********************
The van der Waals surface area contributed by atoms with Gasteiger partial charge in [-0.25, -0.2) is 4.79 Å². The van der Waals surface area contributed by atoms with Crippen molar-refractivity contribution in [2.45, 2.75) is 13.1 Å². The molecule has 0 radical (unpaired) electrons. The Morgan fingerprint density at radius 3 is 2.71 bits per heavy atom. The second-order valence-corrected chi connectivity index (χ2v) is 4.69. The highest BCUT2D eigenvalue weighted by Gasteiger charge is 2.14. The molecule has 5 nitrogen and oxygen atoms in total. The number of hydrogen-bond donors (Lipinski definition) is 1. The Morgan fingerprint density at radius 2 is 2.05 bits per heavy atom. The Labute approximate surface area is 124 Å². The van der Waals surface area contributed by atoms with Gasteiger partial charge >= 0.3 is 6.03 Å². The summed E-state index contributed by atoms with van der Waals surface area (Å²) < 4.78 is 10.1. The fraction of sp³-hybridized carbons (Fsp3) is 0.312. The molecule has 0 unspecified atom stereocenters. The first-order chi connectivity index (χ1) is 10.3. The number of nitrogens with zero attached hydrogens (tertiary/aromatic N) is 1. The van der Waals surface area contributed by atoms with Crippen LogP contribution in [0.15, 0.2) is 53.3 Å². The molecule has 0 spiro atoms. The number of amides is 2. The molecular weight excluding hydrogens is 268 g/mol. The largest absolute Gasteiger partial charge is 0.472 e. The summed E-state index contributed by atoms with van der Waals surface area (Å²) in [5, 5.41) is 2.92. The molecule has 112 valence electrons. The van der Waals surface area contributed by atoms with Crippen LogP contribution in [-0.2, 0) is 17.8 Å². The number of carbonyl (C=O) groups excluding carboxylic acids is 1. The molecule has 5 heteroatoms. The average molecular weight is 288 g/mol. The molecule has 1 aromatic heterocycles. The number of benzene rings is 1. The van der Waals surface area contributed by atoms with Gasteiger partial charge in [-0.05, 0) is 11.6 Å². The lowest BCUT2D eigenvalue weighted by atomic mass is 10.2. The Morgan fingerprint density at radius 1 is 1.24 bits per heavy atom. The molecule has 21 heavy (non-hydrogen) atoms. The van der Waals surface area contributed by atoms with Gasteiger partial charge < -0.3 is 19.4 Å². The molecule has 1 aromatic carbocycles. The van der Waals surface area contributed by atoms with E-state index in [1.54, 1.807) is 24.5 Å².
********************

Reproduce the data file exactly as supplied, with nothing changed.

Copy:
The van der Waals surface area contributed by atoms with Gasteiger partial charge in [-0.25, -0.2) is 4.79 Å². The van der Waals surface area contributed by atoms with Crippen molar-refractivity contribution in [2.45, 2.75) is 13.1 Å². The molecule has 0 radical (unpaired) electrons. The Morgan fingerprint density at radius 3 is 2.71 bits per heavy atom. The second-order valence-corrected chi connectivity index (χ2v) is 4.69. The highest BCUT2D eigenvalue weighted by Gasteiger charge is 2.14. The molecule has 5 nitrogen and oxygen atoms in total. The number of hydrogen-bond donors (Lipinski definition) is 1. The Morgan fingerprint density at radius 2 is 2.05 bits per heavy atom. The Labute approximate surface area is 124 Å². The van der Waals surface area contributed by atoms with Gasteiger partial charge >= 0.3 is 6.03 Å². The summed E-state index contributed by atoms with van der Waals surface area (Å²) < 4.78 is 10.1. The fraction of sp³-hybridized carbons (Fsp3) is 0.312. The molecule has 0 unspecified atom stereocenters. The first-order chi connectivity index (χ1) is 10.3. The number of nitrogens with zero attached hydrogens (tertiary/aromatic N) is 1. The van der Waals surface area contributed by atoms with Crippen LogP contribution in [0.15, 0.2) is 53.3 Å². The molecule has 0 spiro atoms. The number of amides is 2. The molecular weight excluding hydrogens is 268 g/mol. The largest absolute Gasteiger partial charge is 0.472 e. The summed E-state index contributed by atoms with van der Waals surface area (Å²) in [5, 5.41) is 2.92. The molecule has 112 valence electrons. The van der Waals surface area contributed by atoms with Crippen LogP contribution in [-0.2, 0) is 17.8 Å². The number of carbonyl (C=O) groups excluding carboxylic acids is 1. The molecule has 5 heteroatoms. The average molecular weight is 288 g/mol. The molecule has 1 aromatic heterocycles. The number of benzene rings is 1. The van der Waals surface area contributed by atoms with Gasteiger partial charge in [-0.05, 0) is 11.6 Å². The lowest BCUT2D eigenvalue weighted by atomic mass is 10.2. The Morgan fingerprint density at radius 1 is 1.24 bits per heavy atom. The molecule has 21 heavy (non-hydrogen) atoms. The van der Waals surface area contributed by atoms with Gasteiger partial charge < -0.3 is 19.4 Å². The molecule has 1 aromatic carbocycles. The van der Waals surface area contributed by atoms with E-state index in [1.54, 1.807) is 24.5 Å².